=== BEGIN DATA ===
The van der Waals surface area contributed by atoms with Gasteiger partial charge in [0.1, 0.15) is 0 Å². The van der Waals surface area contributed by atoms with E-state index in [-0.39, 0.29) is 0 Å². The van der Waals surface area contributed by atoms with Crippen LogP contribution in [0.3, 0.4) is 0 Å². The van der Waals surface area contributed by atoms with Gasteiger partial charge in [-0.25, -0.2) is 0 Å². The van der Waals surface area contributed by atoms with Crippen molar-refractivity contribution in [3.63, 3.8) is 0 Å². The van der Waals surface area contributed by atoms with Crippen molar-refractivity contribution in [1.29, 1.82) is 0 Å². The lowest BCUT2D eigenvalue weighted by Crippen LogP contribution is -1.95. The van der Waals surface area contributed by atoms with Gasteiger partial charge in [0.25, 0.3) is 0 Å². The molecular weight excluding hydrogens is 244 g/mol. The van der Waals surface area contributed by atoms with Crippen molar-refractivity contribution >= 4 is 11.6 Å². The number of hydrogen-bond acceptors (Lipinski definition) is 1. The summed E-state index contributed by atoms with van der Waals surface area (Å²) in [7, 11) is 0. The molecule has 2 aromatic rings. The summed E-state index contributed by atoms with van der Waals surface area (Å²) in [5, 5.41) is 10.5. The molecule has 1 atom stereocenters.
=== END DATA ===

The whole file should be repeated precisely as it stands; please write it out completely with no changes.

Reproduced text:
The van der Waals surface area contributed by atoms with Gasteiger partial charge in [0.1, 0.15) is 0 Å². The van der Waals surface area contributed by atoms with E-state index in [-0.39, 0.29) is 0 Å². The van der Waals surface area contributed by atoms with Crippen LogP contribution in [0.3, 0.4) is 0 Å². The van der Waals surface area contributed by atoms with Gasteiger partial charge in [-0.25, -0.2) is 0 Å². The van der Waals surface area contributed by atoms with Crippen molar-refractivity contribution in [3.63, 3.8) is 0 Å². The van der Waals surface area contributed by atoms with Crippen molar-refractivity contribution in [1.29, 1.82) is 0 Å². The lowest BCUT2D eigenvalue weighted by Crippen LogP contribution is -1.95. The van der Waals surface area contributed by atoms with Gasteiger partial charge in [0.25, 0.3) is 0 Å². The molecular weight excluding hydrogens is 244 g/mol. The van der Waals surface area contributed by atoms with Crippen molar-refractivity contribution >= 4 is 11.6 Å². The number of hydrogen-bond acceptors (Lipinski definition) is 1. The summed E-state index contributed by atoms with van der Waals surface area (Å²) in [7, 11) is 0. The molecule has 2 aromatic rings. The summed E-state index contributed by atoms with van der Waals surface area (Å²) in [5, 5.41) is 10.5. The molecule has 1 atom stereocenters.